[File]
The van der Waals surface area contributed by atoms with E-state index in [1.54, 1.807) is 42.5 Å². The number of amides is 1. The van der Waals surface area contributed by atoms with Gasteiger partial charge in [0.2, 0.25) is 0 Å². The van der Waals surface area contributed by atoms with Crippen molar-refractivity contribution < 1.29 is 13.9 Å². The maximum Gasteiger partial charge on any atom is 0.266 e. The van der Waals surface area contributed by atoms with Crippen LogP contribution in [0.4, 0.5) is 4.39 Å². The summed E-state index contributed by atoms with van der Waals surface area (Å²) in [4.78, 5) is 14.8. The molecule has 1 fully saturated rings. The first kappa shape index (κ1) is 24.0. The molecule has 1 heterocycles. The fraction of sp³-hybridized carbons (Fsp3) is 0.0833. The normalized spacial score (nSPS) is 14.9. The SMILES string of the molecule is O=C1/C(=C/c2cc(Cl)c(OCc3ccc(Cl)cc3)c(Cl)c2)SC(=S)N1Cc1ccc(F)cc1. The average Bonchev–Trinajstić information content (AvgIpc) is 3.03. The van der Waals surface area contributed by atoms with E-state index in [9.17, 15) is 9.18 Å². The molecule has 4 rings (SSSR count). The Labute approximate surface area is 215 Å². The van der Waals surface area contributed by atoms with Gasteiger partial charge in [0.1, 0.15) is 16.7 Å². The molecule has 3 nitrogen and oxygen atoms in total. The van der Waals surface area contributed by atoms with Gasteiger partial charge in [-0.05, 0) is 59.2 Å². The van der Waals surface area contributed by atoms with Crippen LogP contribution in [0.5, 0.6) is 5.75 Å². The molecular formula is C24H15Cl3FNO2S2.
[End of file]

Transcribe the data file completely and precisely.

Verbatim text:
The van der Waals surface area contributed by atoms with E-state index in [1.54, 1.807) is 42.5 Å². The number of amides is 1. The van der Waals surface area contributed by atoms with Gasteiger partial charge in [0.2, 0.25) is 0 Å². The van der Waals surface area contributed by atoms with Crippen molar-refractivity contribution < 1.29 is 13.9 Å². The maximum Gasteiger partial charge on any atom is 0.266 e. The van der Waals surface area contributed by atoms with Crippen LogP contribution in [0.4, 0.5) is 4.39 Å². The summed E-state index contributed by atoms with van der Waals surface area (Å²) in [4.78, 5) is 14.8. The molecule has 1 fully saturated rings. The first kappa shape index (κ1) is 24.0. The molecule has 1 heterocycles. The fraction of sp³-hybridized carbons (Fsp3) is 0.0833. The normalized spacial score (nSPS) is 14.9. The SMILES string of the molecule is O=C1/C(=C/c2cc(Cl)c(OCc3ccc(Cl)cc3)c(Cl)c2)SC(=S)N1Cc1ccc(F)cc1. The average Bonchev–Trinajstić information content (AvgIpc) is 3.03. The van der Waals surface area contributed by atoms with E-state index in [9.17, 15) is 9.18 Å². The molecule has 4 rings (SSSR count). The Labute approximate surface area is 215 Å². The van der Waals surface area contributed by atoms with Gasteiger partial charge in [0.1, 0.15) is 16.7 Å². The molecule has 3 nitrogen and oxygen atoms in total. The van der Waals surface area contributed by atoms with Gasteiger partial charge in [-0.05, 0) is 59.2 Å². The van der Waals surface area contributed by atoms with Crippen LogP contribution in [0.5, 0.6) is 5.75 Å². The molecular formula is C24H15Cl3FNO2S2.